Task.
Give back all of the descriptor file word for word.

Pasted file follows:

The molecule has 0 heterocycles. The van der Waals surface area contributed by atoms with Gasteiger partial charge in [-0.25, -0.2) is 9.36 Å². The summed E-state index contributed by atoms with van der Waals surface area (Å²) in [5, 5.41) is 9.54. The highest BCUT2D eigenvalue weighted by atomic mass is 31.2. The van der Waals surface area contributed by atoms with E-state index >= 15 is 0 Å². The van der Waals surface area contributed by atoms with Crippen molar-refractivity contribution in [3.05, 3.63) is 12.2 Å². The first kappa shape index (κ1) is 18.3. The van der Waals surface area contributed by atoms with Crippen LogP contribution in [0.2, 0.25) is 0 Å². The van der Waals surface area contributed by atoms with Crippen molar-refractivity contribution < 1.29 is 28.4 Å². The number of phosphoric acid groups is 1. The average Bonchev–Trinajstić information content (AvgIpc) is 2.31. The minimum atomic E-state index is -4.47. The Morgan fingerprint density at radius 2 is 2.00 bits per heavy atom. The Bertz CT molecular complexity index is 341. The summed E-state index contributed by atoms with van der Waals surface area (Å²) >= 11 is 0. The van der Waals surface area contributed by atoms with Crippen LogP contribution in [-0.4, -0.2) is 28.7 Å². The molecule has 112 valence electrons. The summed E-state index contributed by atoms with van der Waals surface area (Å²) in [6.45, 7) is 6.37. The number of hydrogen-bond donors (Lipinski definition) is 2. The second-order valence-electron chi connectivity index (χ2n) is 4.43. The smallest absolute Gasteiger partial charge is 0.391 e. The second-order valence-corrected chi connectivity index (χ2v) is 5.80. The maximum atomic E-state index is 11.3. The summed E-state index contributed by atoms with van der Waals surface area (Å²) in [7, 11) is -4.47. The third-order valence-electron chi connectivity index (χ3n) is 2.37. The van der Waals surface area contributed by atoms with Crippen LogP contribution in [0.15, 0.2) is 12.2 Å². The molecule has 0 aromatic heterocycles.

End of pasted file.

The molecule has 0 heterocycles. The van der Waals surface area contributed by atoms with Gasteiger partial charge in [-0.25, -0.2) is 9.36 Å². The summed E-state index contributed by atoms with van der Waals surface area (Å²) in [5, 5.41) is 9.54. The highest BCUT2D eigenvalue weighted by atomic mass is 31.2. The van der Waals surface area contributed by atoms with E-state index >= 15 is 0 Å². The van der Waals surface area contributed by atoms with Crippen molar-refractivity contribution in [3.05, 3.63) is 12.2 Å². The first kappa shape index (κ1) is 18.3. The van der Waals surface area contributed by atoms with Crippen LogP contribution in [0.2, 0.25) is 0 Å². The van der Waals surface area contributed by atoms with Crippen molar-refractivity contribution < 1.29 is 28.4 Å². The number of phosphoric acid groups is 1. The average Bonchev–Trinajstić information content (AvgIpc) is 2.31. The minimum atomic E-state index is -4.47. The Morgan fingerprint density at radius 2 is 2.00 bits per heavy atom. The Bertz CT molecular complexity index is 341. The summed E-state index contributed by atoms with van der Waals surface area (Å²) >= 11 is 0. The van der Waals surface area contributed by atoms with Crippen LogP contribution in [-0.4, -0.2) is 28.7 Å². The molecule has 112 valence electrons. The summed E-state index contributed by atoms with van der Waals surface area (Å²) in [6.45, 7) is 6.37. The number of hydrogen-bond donors (Lipinski definition) is 2. The second-order valence-electron chi connectivity index (χ2n) is 4.43. The smallest absolute Gasteiger partial charge is 0.391 e. The second-order valence-corrected chi connectivity index (χ2v) is 5.80. The maximum atomic E-state index is 11.3. The summed E-state index contributed by atoms with van der Waals surface area (Å²) in [7, 11) is -4.47. The third-order valence-electron chi connectivity index (χ3n) is 2.37. The van der Waals surface area contributed by atoms with Crippen LogP contribution in [0.15, 0.2) is 12.2 Å². The molecule has 0 aromatic heterocycles.